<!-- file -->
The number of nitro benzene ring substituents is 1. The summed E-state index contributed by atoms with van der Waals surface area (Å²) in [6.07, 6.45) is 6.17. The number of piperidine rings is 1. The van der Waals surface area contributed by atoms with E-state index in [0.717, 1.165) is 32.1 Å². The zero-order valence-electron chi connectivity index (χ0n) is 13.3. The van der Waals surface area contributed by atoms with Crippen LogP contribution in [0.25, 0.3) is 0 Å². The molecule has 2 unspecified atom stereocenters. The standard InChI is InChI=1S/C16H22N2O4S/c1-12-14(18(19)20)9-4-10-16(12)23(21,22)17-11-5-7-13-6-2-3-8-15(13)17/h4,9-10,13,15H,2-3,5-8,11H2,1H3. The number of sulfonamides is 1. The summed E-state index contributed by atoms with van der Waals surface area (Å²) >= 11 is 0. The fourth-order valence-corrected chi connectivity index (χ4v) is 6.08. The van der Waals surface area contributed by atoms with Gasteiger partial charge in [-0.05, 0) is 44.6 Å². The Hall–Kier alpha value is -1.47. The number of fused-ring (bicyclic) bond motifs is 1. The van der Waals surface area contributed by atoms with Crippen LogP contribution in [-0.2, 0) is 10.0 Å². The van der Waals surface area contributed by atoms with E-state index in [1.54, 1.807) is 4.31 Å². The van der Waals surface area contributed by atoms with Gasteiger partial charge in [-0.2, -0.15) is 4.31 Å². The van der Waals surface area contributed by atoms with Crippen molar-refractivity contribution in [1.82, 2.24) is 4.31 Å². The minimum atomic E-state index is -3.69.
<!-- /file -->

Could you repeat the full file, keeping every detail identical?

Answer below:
The number of nitro benzene ring substituents is 1. The summed E-state index contributed by atoms with van der Waals surface area (Å²) in [6.07, 6.45) is 6.17. The number of piperidine rings is 1. The van der Waals surface area contributed by atoms with E-state index in [0.717, 1.165) is 32.1 Å². The zero-order valence-electron chi connectivity index (χ0n) is 13.3. The van der Waals surface area contributed by atoms with Crippen LogP contribution in [0.25, 0.3) is 0 Å². The molecule has 2 unspecified atom stereocenters. The standard InChI is InChI=1S/C16H22N2O4S/c1-12-14(18(19)20)9-4-10-16(12)23(21,22)17-11-5-7-13-6-2-3-8-15(13)17/h4,9-10,13,15H,2-3,5-8,11H2,1H3. The number of sulfonamides is 1. The summed E-state index contributed by atoms with van der Waals surface area (Å²) >= 11 is 0. The fourth-order valence-corrected chi connectivity index (χ4v) is 6.08. The van der Waals surface area contributed by atoms with Gasteiger partial charge in [-0.05, 0) is 44.6 Å². The Hall–Kier alpha value is -1.47. The number of fused-ring (bicyclic) bond motifs is 1. The van der Waals surface area contributed by atoms with Crippen LogP contribution in [-0.2, 0) is 10.0 Å². The van der Waals surface area contributed by atoms with E-state index in [1.54, 1.807) is 4.31 Å². The van der Waals surface area contributed by atoms with Gasteiger partial charge in [-0.2, -0.15) is 4.31 Å². The van der Waals surface area contributed by atoms with Crippen molar-refractivity contribution in [1.82, 2.24) is 4.31 Å². The minimum atomic E-state index is -3.69.